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As Bridge Recovery Continues - What Can Be Done to Prevent Future Disasters?

August 6, 2007

As investigators try to track down the cause of the bridge collapse in Minneapolis, state lawmakers and others are turning to the question of how to prevent future disasters. Eliot Seide leads the union that represents many of the state's inspectors and medical workers. He says the tragedy sends a loud message.

"In America, bridges shouldn't collapse. This was Minnesota's Hurricane Katrina. Whether it's bridges or levies, people get hurt when government stops investing in infrastructure."

Seide adds that he's encouraged that Gov. Pawlenty says he'll call a special legislative session to consider increased funding for transportation, including a higher gas tax.

Seide believes the bridge collapse is further evidence of the need to invest in infrastructure and public services.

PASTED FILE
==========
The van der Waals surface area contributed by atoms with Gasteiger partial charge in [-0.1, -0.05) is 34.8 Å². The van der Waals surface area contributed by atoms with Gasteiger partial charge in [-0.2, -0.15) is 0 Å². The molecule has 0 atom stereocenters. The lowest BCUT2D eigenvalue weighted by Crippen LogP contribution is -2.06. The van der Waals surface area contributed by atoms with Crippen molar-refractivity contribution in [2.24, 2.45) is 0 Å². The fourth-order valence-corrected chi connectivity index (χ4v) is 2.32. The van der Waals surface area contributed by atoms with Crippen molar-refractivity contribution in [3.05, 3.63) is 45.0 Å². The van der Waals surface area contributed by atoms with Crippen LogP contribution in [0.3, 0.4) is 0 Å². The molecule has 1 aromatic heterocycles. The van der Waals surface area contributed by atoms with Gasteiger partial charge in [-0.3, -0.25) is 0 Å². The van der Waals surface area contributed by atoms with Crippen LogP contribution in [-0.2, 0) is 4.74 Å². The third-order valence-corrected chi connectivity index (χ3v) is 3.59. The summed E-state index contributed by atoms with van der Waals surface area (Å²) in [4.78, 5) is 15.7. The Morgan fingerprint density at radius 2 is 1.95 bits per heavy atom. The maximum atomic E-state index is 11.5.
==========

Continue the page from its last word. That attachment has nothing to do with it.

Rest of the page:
"Public services are the way we provide civilization in our society. They allow people to move, safely, from place to place. They provide education. They provide health care. They provide all the elements of a quality of life, if it's parks, libraries, that make this state and this nation great."

The Minnesota Department of Transportation puts clean-up costs at $15 million. Congress last week approved a quarter billion dollars to help rebuild the span.

Seide warns there is a costly, but important, message in this.

"What we can learn from this tragedy is that we can't put off today, what we need for tomorrow. We have to invest in critical public services that protect public safety, promote public welfare, and improve the economy of our state."

A memorial service was held Sunday evening in at St. Mark's Cathedral in downtown Minneapolis for the public, responders, and families and victims.

Jim Wishner/Chris Thomas, Public News Service - MN